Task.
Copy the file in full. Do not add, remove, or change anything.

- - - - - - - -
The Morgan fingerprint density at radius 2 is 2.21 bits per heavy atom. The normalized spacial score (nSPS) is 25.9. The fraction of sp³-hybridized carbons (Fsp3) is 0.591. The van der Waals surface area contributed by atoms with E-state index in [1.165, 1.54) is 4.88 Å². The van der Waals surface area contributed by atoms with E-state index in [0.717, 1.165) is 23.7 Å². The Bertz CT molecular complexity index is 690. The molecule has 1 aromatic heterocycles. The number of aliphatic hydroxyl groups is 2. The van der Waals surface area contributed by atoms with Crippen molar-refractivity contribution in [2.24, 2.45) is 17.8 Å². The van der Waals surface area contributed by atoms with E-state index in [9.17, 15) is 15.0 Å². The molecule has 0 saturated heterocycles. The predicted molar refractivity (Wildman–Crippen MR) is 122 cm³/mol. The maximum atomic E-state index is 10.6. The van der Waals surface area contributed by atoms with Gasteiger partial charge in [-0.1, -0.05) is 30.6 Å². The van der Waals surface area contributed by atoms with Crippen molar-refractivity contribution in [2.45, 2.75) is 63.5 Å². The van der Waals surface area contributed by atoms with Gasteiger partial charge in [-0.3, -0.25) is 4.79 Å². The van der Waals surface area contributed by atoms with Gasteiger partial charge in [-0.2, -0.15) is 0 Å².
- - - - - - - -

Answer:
The Morgan fingerprint density at radius 2 is 2.21 bits per heavy atom. The normalized spacial score (nSPS) is 25.9. The fraction of sp³-hybridized carbons (Fsp3) is 0.591. The van der Waals surface area contributed by atoms with E-state index in [1.165, 1.54) is 4.88 Å². The van der Waals surface area contributed by atoms with E-state index in [0.717, 1.165) is 23.7 Å². The Bertz CT molecular complexity index is 690. The molecule has 1 aromatic heterocycles. The number of aliphatic hydroxyl groups is 2. The van der Waals surface area contributed by atoms with Crippen molar-refractivity contribution in [2.24, 2.45) is 17.8 Å². The van der Waals surface area contributed by atoms with E-state index in [9.17, 15) is 15.0 Å². The molecule has 0 saturated heterocycles. The predicted molar refractivity (Wildman–Crippen MR) is 122 cm³/mol. The maximum atomic E-state index is 10.6. The van der Waals surface area contributed by atoms with Gasteiger partial charge in [-0.1, -0.05) is 30.6 Å². The van der Waals surface area contributed by atoms with Crippen molar-refractivity contribution in [2.45, 2.75) is 63.5 Å². The van der Waals surface area contributed by atoms with Gasteiger partial charge in [-0.3, -0.25) is 4.79 Å². The van der Waals surface area contributed by atoms with Gasteiger partial charge in [-0.2, -0.15) is 0 Å².